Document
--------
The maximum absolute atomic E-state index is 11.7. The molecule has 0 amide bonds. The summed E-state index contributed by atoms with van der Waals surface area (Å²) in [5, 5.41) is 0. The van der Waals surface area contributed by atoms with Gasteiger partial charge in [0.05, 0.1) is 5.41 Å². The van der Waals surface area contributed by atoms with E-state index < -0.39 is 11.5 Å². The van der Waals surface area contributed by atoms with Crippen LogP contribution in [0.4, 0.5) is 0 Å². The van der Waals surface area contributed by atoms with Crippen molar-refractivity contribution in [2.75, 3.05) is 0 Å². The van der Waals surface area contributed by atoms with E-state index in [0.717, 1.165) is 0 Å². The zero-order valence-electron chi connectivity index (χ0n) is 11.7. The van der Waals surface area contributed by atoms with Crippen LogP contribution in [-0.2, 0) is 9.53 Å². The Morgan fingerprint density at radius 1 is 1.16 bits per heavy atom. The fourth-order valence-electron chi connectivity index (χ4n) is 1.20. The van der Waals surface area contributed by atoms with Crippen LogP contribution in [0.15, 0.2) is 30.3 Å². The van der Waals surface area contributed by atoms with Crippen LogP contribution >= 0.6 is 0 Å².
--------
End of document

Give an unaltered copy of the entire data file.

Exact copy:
The maximum absolute atomic E-state index is 11.7. The molecule has 0 amide bonds. The summed E-state index contributed by atoms with van der Waals surface area (Å²) in [5, 5.41) is 0. The van der Waals surface area contributed by atoms with Gasteiger partial charge in [0.05, 0.1) is 5.41 Å². The van der Waals surface area contributed by atoms with E-state index < -0.39 is 11.5 Å². The van der Waals surface area contributed by atoms with Crippen LogP contribution in [0.4, 0.5) is 0 Å². The van der Waals surface area contributed by atoms with Crippen molar-refractivity contribution in [2.75, 3.05) is 0 Å². The van der Waals surface area contributed by atoms with E-state index in [0.717, 1.165) is 0 Å². The zero-order valence-electron chi connectivity index (χ0n) is 11.7. The van der Waals surface area contributed by atoms with Crippen LogP contribution in [-0.2, 0) is 9.53 Å². The Morgan fingerprint density at radius 1 is 1.16 bits per heavy atom. The fourth-order valence-electron chi connectivity index (χ4n) is 1.20. The van der Waals surface area contributed by atoms with Crippen LogP contribution in [0.15, 0.2) is 30.3 Å². The van der Waals surface area contributed by atoms with Crippen LogP contribution >= 0.6 is 0 Å².